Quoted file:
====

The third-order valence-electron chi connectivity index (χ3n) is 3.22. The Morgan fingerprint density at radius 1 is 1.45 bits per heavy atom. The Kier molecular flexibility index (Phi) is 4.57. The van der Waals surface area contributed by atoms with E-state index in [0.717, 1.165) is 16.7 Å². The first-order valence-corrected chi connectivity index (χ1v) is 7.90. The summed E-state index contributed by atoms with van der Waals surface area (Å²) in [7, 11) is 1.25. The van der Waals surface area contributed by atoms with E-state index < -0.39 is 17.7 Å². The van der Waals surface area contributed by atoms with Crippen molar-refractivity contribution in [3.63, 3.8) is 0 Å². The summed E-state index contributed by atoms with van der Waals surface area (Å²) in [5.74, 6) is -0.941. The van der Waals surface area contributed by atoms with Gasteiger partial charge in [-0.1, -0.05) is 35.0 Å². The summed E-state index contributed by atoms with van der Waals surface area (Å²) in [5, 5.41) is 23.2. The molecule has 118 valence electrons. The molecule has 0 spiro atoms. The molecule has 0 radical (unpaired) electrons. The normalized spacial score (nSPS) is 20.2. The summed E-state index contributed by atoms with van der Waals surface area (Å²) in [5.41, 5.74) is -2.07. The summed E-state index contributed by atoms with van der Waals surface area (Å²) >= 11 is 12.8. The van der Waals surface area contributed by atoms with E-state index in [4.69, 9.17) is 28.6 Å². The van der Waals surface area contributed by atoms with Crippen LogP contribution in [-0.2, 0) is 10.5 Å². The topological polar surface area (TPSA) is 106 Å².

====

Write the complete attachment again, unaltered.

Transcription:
The third-order valence-electron chi connectivity index (χ3n) is 3.22. The Morgan fingerprint density at radius 1 is 1.45 bits per heavy atom. The Kier molecular flexibility index (Phi) is 4.57. The van der Waals surface area contributed by atoms with E-state index in [0.717, 1.165) is 16.7 Å². The first-order valence-corrected chi connectivity index (χ1v) is 7.90. The summed E-state index contributed by atoms with van der Waals surface area (Å²) in [7, 11) is 1.25. The van der Waals surface area contributed by atoms with E-state index < -0.39 is 17.7 Å². The van der Waals surface area contributed by atoms with Crippen molar-refractivity contribution in [3.63, 3.8) is 0 Å². The summed E-state index contributed by atoms with van der Waals surface area (Å²) in [5.74, 6) is -0.941. The van der Waals surface area contributed by atoms with Gasteiger partial charge in [-0.1, -0.05) is 35.0 Å². The summed E-state index contributed by atoms with van der Waals surface area (Å²) in [5, 5.41) is 23.2. The molecule has 118 valence electrons. The molecule has 0 spiro atoms. The molecule has 0 radical (unpaired) electrons. The normalized spacial score (nSPS) is 20.2. The summed E-state index contributed by atoms with van der Waals surface area (Å²) in [5.41, 5.74) is -2.07. The summed E-state index contributed by atoms with van der Waals surface area (Å²) >= 11 is 12.8. The van der Waals surface area contributed by atoms with E-state index in [4.69, 9.17) is 28.6 Å². The van der Waals surface area contributed by atoms with Crippen LogP contribution in [-0.2, 0) is 10.5 Å². The topological polar surface area (TPSA) is 106 Å².